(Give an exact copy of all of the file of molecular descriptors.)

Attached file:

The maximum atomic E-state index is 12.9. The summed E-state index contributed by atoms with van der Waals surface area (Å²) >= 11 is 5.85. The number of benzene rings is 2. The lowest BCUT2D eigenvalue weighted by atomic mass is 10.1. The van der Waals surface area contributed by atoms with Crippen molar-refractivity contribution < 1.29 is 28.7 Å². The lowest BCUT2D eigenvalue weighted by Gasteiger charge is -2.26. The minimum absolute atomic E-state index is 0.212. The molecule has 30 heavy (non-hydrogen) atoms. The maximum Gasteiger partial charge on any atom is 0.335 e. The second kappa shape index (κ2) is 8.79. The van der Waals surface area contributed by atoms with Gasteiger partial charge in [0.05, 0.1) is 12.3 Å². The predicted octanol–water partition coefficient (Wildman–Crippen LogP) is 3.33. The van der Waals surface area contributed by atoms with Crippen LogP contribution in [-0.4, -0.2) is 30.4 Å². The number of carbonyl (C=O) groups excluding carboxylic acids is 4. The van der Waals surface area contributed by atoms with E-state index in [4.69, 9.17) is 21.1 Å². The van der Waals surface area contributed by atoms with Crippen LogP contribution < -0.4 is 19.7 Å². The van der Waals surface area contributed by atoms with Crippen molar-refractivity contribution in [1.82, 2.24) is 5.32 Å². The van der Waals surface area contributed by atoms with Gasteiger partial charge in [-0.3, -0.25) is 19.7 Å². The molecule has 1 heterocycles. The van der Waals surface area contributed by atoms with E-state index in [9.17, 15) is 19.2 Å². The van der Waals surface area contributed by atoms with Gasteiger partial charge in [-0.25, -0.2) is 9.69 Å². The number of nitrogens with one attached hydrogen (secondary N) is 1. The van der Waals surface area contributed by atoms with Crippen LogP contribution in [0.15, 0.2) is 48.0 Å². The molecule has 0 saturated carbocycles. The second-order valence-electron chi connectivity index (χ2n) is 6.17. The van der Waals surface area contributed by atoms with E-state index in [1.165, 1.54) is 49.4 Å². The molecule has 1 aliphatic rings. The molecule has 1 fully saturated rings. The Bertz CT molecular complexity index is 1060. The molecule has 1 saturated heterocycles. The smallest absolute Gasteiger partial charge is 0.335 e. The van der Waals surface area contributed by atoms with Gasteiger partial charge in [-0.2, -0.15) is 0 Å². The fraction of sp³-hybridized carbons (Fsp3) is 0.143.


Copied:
The maximum atomic E-state index is 12.9. The summed E-state index contributed by atoms with van der Waals surface area (Å²) >= 11 is 5.85. The number of benzene rings is 2. The lowest BCUT2D eigenvalue weighted by atomic mass is 10.1. The van der Waals surface area contributed by atoms with Crippen molar-refractivity contribution < 1.29 is 28.7 Å². The lowest BCUT2D eigenvalue weighted by Gasteiger charge is -2.26. The minimum absolute atomic E-state index is 0.212. The molecule has 30 heavy (non-hydrogen) atoms. The maximum Gasteiger partial charge on any atom is 0.335 e. The second kappa shape index (κ2) is 8.79. The van der Waals surface area contributed by atoms with Gasteiger partial charge in [0.05, 0.1) is 12.3 Å². The predicted octanol–water partition coefficient (Wildman–Crippen LogP) is 3.33. The van der Waals surface area contributed by atoms with Crippen LogP contribution in [-0.4, -0.2) is 30.4 Å². The number of carbonyl (C=O) groups excluding carboxylic acids is 4. The van der Waals surface area contributed by atoms with E-state index in [4.69, 9.17) is 21.1 Å². The van der Waals surface area contributed by atoms with Crippen LogP contribution < -0.4 is 19.7 Å². The van der Waals surface area contributed by atoms with Crippen molar-refractivity contribution in [1.82, 2.24) is 5.32 Å². The van der Waals surface area contributed by atoms with Gasteiger partial charge in [-0.3, -0.25) is 19.7 Å². The molecule has 1 heterocycles. The van der Waals surface area contributed by atoms with E-state index in [9.17, 15) is 19.2 Å². The van der Waals surface area contributed by atoms with Gasteiger partial charge in [-0.25, -0.2) is 9.69 Å². The number of nitrogens with one attached hydrogen (secondary N) is 1. The van der Waals surface area contributed by atoms with Crippen LogP contribution in [0.15, 0.2) is 48.0 Å². The molecule has 0 saturated carbocycles. The second-order valence-electron chi connectivity index (χ2n) is 6.17. The van der Waals surface area contributed by atoms with E-state index in [1.165, 1.54) is 49.4 Å². The molecule has 1 aliphatic rings. The molecule has 1 fully saturated rings. The Bertz CT molecular complexity index is 1060. The molecule has 1 saturated heterocycles. The smallest absolute Gasteiger partial charge is 0.335 e. The van der Waals surface area contributed by atoms with Gasteiger partial charge in [-0.2, -0.15) is 0 Å². The fraction of sp³-hybridized carbons (Fsp3) is 0.143.